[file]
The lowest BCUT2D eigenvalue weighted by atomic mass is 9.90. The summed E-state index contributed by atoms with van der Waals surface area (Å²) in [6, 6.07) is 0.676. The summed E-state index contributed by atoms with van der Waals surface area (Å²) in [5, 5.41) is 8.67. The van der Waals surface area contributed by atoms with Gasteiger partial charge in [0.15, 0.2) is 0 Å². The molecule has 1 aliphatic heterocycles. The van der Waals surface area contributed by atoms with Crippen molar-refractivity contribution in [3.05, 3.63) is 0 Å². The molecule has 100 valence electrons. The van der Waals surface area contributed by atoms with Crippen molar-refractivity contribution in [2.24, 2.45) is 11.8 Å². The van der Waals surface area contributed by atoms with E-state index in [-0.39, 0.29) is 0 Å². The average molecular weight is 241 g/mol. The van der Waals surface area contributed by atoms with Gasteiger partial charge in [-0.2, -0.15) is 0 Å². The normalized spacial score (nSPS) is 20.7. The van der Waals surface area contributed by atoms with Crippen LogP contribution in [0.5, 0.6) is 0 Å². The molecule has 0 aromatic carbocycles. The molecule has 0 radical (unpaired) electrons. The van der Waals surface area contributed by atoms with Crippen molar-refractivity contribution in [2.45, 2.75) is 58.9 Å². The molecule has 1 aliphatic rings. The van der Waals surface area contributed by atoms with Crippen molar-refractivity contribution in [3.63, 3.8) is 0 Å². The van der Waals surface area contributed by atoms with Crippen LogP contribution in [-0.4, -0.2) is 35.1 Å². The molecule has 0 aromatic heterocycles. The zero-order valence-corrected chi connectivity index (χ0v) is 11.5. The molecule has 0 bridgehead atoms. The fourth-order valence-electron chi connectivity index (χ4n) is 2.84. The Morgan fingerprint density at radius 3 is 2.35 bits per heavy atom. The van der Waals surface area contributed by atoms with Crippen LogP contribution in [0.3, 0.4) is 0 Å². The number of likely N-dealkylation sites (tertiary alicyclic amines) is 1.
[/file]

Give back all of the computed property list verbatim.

The lowest BCUT2D eigenvalue weighted by atomic mass is 9.90. The summed E-state index contributed by atoms with van der Waals surface area (Å²) in [6, 6.07) is 0.676. The summed E-state index contributed by atoms with van der Waals surface area (Å²) in [5, 5.41) is 8.67. The van der Waals surface area contributed by atoms with Gasteiger partial charge in [0.15, 0.2) is 0 Å². The molecule has 1 aliphatic heterocycles. The van der Waals surface area contributed by atoms with Crippen molar-refractivity contribution in [3.05, 3.63) is 0 Å². The molecule has 100 valence electrons. The van der Waals surface area contributed by atoms with Crippen molar-refractivity contribution in [2.24, 2.45) is 11.8 Å². The van der Waals surface area contributed by atoms with E-state index in [-0.39, 0.29) is 0 Å². The average molecular weight is 241 g/mol. The van der Waals surface area contributed by atoms with Gasteiger partial charge in [-0.2, -0.15) is 0 Å². The normalized spacial score (nSPS) is 20.7. The van der Waals surface area contributed by atoms with Crippen LogP contribution in [0.5, 0.6) is 0 Å². The molecule has 0 aromatic carbocycles. The molecule has 0 radical (unpaired) electrons. The van der Waals surface area contributed by atoms with Crippen molar-refractivity contribution in [2.45, 2.75) is 58.9 Å². The molecule has 1 aliphatic rings. The van der Waals surface area contributed by atoms with Crippen molar-refractivity contribution in [3.63, 3.8) is 0 Å². The van der Waals surface area contributed by atoms with Crippen LogP contribution in [-0.4, -0.2) is 35.1 Å². The molecule has 0 aromatic heterocycles. The zero-order valence-corrected chi connectivity index (χ0v) is 11.5. The molecule has 0 bridgehead atoms. The fourth-order valence-electron chi connectivity index (χ4n) is 2.84. The Morgan fingerprint density at radius 3 is 2.35 bits per heavy atom. The van der Waals surface area contributed by atoms with Crippen LogP contribution in [0.3, 0.4) is 0 Å². The number of likely N-dealkylation sites (tertiary alicyclic amines) is 1.